Singapore Writers Festival: US cartoonist Art Spiegelman is jealous of Sonny Liew

"Sonny Liew has much more skill than I have," said Art Spiegelman (left).
"Sonny Liew has much more skill than I have," said Art Spiegelman (left).PHOTOS: SWF, ST FILE

SINGAPORE - American cartoonist Art Spiegelman tried to draw United States President Donald Trump once and decided he never wanted to do it again.

This was right before Mr Trump's election in 2016, he said in a virtual dialogue at the Singapore Writers Festival on Saturday (Oct 31).

"I decided to draw Trump as a talking turd," he recalled to moderator Gwee Li Sui. "I did that once or twice, and I found out it is just hopeless to make fun of somebody with small hands, who can't concentrate at all, who seems to me rather malevolent.

"It seems almost too easy - he's a cartoon already. And secondly, he is a dangerous cartoon and I don't want to feed him by being forced to think about him all the time."

Spiegelman, 72, is one of the 10 headliners at the festival, which is organised by the National Arts Council and runs until Sunday (Nov 8) in its first fully digital edition with more than 200 programmes.

His magnum opus is his graphic novel Maus (1980 to 1991), in which he interviews his Polish Jewish father about the Holocaust. In it, Jews are depicted as mice, Germans as cats and Poles as pigs.

Overcoming the stigma against comics as a lower art form, it became the first graphic novel to receive a Pulitzer Prize.

"I think I have definitely lived in the hyphen between high and low for much of my work life," said Spiegelman. "I don't see the distinction as meaningful."

He is also known for his landmark covers for The New Yorker magazine, such as the one he and his wife Francoise Mouly created following the terrorist attacks of Sept 11, 2001, though Maus remains the definitive work of his career.

"After I finished Maus, I felt like I had a giant 500-pound mouse chasing me wherever I went," he quipped. "I couldn't hide. If I tried to do pornography, they'd say, 'The artist that did Maus is now drawing pornography.'"

When he began Maus, he only meant to tell the story of his father and never expected the work to gain such significance. "I'm grateful because I see that it actually is an important work for this very moment, in that it keeps dealing with autocracy, fascism and the breakdown of the ideals of democracy."

When he was on the brink of turning 30, Spiegelman had to decide what major project he would devote his time to and chose Maus over another project about a fictional cartoonist who lived for 100 years.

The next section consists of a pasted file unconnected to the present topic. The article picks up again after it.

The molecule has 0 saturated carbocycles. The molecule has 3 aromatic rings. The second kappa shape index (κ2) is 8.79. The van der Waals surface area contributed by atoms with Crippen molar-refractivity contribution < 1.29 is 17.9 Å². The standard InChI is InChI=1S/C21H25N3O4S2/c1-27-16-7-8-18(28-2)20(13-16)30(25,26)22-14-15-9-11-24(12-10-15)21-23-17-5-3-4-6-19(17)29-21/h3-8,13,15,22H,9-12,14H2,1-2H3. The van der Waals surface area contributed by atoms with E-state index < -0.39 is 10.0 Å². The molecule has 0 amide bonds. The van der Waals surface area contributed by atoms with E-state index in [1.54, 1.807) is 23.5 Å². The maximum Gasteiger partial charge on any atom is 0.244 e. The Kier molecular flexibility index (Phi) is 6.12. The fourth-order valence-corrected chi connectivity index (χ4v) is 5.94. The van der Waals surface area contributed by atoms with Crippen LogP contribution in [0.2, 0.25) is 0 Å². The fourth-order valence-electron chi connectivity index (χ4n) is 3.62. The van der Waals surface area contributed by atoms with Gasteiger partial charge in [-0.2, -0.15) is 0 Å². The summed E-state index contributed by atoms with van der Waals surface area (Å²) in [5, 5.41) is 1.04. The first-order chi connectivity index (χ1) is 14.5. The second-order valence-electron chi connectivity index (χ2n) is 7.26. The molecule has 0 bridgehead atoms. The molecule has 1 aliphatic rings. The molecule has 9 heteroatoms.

"It would have been a box that would have his diary with pictures in it, published work that he had done, facsimiles of the magazines he had made, and all these objects would make up the history of comics and, by reflection I suppose, a history of America."

Decades later, he encountered Singaporean cartoonist Sonny Liew's Eisner Award-winning graphic novel The Art Of Charlie Chan Hock Chye (2015), which retells Singapore's political history through the works of a fictional cartoonist.

"He has much more skill than I have," said Spiegelman of Liew. "When I saw somebody who could draw better than me doing (a similar project) in the 21st century, I felt jealous."

Spiegelman said he is currently trying to avoid reality as much as possible, though he never seems able to elude it for long. He is illustrating a book by American writer Robert Coover, which he agreed to do as it was "not about mice, Jews or Trump".

The story he is working on is called Street Cop, which the zeitgeist caught up with when police brutality hit the headlines after the death of African-American George Floyd in May.

Drawing comics in this turbulent period has been challenging, said Spiegelman. "Every once in a while, a giant coronavirus might appear in the corner of the cover, because I can't keep back that this thing was written right before Covid-19."

He hopes eventually to be able to give shape to what the world is going through now. Comics, after all, are about literally giving shapes to things.

"If I can avoid getting Covid-19, I can then begin to think clearly about what's been going on around me. I might be able to give it a shape."

BOOK IT/ART SPIEGELMAN: SERIOUS LAUGHTER

WHERE: Sistic Live

WHEN: Available on video-on-demand until Nov 8. A live Q&A session will be held on Friday (Nov 6), 10 to 10.30pm

ADMISSION: Festival pass, $20 from Sistic

Books by Spiegelman and other speakers are available at the online festival bookstore at this website. For more details, go to this website.